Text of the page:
The Russians, the Iranians, and Hizbollah have a distinct disliking for American influence in the region but their enmity towards ISIS may cause them to behave with a slight difference in the present scenario. Saudi Arabia — another country which has traditionally viewed the Assad regime with disdain — has recently clamped down on potential ISIS recruits within its own borders and the influential Grand Mufti Abdul Aziz al-Sheikh recently termed militants from both Al-Qaeda and ISIS as Islam's 'enemy number one'. However, overt western support for the Assad regime remains a less than realistic proposition. Not only are the US allies in the region, such as Turkey and Jordan, opposed to the Assad regime but the Free Syrian Army and a number of Sunni factions outside of the ISIS realm will also view any support to Assad with suspicion and this may bring about future complications.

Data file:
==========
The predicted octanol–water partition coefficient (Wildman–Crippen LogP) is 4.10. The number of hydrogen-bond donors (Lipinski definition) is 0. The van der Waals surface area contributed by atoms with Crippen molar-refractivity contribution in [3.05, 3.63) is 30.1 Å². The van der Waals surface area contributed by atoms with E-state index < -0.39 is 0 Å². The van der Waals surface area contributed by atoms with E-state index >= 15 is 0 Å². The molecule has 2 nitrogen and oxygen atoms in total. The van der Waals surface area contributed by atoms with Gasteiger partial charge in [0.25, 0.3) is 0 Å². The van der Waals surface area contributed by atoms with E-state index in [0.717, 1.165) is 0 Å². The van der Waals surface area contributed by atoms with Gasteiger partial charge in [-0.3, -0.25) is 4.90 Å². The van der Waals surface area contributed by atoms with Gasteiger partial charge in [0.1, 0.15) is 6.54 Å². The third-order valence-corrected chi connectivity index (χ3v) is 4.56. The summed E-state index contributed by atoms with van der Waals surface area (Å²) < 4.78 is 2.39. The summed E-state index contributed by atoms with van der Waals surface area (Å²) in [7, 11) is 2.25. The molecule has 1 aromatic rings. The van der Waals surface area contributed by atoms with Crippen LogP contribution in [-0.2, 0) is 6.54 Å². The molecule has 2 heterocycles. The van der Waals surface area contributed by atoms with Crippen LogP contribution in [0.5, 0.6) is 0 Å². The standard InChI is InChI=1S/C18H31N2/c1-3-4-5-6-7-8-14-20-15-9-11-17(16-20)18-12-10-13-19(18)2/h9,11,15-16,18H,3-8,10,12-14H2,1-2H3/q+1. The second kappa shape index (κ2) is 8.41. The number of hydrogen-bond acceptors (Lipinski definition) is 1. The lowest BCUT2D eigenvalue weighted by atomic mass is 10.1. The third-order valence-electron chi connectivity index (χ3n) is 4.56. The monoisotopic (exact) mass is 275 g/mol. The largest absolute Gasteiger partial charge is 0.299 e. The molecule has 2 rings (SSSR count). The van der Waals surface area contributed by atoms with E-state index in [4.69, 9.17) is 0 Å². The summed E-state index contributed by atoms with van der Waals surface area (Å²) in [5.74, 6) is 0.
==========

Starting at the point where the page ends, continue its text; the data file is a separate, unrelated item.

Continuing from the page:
Under such conditions the US will most likely have to follow a delicate balancing act in which it overtly supports the Iraqi government under Haider al-Abadi and arms the Kurdish Peshmerga fighters to sustain a viable military campaign against ISIS while it 'tolerates' the existence of the Assad regime. Following the democratic victory of Muslim Brotherhood in Egypt and Hamas in Palestinian territories in the recent past the US cannot be overly enthusiastic about the overthrow of the Assad regime in favor of democratic elections in a radicalized Syria. It may very well look the other way while Russia and Iran arm Assad for his fight against ISIS. In this way Bashar al-Assad does not need to be a 'friend' to the US but does not necessarily have to be an 'enemy' either — at least for the time being. The recent mass execution of Syrian soldiers by ISIS following the battle of Tabqa Air Base now puts the Assad regime more firmly against the insurgent group than ever before. The West has historically made similar adjustments in policy while dealing with strongmen such as Joseph Stalin, Augusto Pinochet, and Abdul Rashid Dostum in the past and the ISIS threat to radicalize not only the region but other parts of the world may very well qualify Assad for temporary respite, and a greater chance for political survival in the future.